And from Tom Venuto's site:

Quote:
Dear Tom,

What's the deal with "body wraps"? Do they really shrink fat cells or this just another weight loss scam?


Body wraps do not shrink fat cells or burn body fat - no matter what type of wrap: bandages soaked in herbs or minerals, plastic, foil, vinyl, seaweed, clay, mud - it doesn't matter, body wraps don't burn fat.

Fat can only be lost through a caloric deficit from a reduction in food intake, an increase in activity or ideally, a combination of both.

Whenever you see fat loss claims for wraps or any other weight loss product which doesn't involve diet or exercise, you could certainly call that a "scam" and you should always steer clear, no matter how compelling the sales pitch.

Furthermore, the company making these claims would be in hot water with the Federal Trade Commission (FTS) if they were investigated because claims for fat loss from wraps cannot be supported with scientific evidence.

The FTC as well as various state attourney general's offices have taken action against body wrap companies in the past for false advertsing and unsupported claims. Some simply had to stop making false claims, others had to pay stiff fines.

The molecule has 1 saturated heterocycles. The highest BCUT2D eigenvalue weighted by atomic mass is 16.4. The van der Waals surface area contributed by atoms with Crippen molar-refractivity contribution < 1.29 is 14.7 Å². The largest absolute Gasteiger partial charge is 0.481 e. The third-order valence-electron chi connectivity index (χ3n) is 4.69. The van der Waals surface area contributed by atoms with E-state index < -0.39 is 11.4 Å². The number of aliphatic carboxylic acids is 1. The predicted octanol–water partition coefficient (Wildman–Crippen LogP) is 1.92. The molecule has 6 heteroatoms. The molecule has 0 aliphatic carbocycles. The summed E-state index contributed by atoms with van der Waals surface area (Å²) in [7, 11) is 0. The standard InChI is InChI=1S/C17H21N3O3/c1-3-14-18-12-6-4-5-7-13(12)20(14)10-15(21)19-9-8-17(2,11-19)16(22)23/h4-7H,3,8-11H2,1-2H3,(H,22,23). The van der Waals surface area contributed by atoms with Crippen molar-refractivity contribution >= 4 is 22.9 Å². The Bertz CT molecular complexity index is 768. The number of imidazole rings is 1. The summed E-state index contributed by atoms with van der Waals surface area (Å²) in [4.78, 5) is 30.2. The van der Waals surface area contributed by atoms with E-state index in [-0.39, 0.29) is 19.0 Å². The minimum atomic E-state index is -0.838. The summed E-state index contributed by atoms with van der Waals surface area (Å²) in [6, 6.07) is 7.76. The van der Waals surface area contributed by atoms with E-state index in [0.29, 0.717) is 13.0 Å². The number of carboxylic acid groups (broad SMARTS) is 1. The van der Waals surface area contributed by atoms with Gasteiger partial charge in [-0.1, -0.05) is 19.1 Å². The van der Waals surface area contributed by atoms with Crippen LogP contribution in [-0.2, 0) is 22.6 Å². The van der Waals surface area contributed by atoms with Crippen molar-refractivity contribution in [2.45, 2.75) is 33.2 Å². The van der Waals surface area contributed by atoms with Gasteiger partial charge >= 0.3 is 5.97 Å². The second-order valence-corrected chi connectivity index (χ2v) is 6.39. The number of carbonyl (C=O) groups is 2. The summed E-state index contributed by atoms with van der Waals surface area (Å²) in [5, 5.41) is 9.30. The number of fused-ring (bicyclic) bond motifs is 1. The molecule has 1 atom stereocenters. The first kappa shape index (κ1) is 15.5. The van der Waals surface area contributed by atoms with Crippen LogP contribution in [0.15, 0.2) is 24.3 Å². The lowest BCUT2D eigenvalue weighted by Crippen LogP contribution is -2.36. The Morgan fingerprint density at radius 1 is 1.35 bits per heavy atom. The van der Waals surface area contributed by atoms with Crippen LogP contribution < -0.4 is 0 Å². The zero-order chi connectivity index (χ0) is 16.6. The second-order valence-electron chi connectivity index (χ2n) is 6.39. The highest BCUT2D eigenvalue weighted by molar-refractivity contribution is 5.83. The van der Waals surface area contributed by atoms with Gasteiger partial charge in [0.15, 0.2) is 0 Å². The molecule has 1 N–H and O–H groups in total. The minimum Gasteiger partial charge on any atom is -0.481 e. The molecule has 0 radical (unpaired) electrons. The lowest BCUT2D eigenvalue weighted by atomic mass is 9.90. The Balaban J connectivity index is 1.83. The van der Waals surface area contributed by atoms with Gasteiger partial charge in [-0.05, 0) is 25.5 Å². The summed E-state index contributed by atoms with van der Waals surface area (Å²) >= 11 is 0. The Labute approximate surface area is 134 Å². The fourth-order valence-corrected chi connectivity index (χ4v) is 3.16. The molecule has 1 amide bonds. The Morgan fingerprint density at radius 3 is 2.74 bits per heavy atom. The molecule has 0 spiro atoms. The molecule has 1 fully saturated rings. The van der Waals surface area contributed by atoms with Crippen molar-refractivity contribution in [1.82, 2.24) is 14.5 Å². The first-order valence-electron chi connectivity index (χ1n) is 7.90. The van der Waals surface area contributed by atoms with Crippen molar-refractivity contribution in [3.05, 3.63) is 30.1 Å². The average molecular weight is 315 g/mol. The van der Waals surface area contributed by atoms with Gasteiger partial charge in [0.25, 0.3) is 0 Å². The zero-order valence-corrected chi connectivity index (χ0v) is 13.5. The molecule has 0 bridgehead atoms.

Suppose this claim is made in an advertisement:

* Lose Up To 15 inches in 1 Hour! *

This is legal advertising because the claim "lose inches" might be supportable, however the claim is misleading because "inches" is not the same as body fat.

Contrast that claim with this one:

*Lose body Fat Without Dieting in 1 Hour!*

This claim is false and usupportable. Again, body wraps cannot burn fat or "shrink fat cells", and fat cannot be lost that quickly anyway. If fat loss could be achieved with body wraps it would be very easy to test and prove.

Body composition testing (rather than measurements of inches) could be performed before and after the wrap, and the answer ("does it work") would become glaringly apparent. Since it doesn't work, you won't find any wrap people eager to do body composition testing, nor will you find a shred of scientific evidence showing loss of body fat from wraps.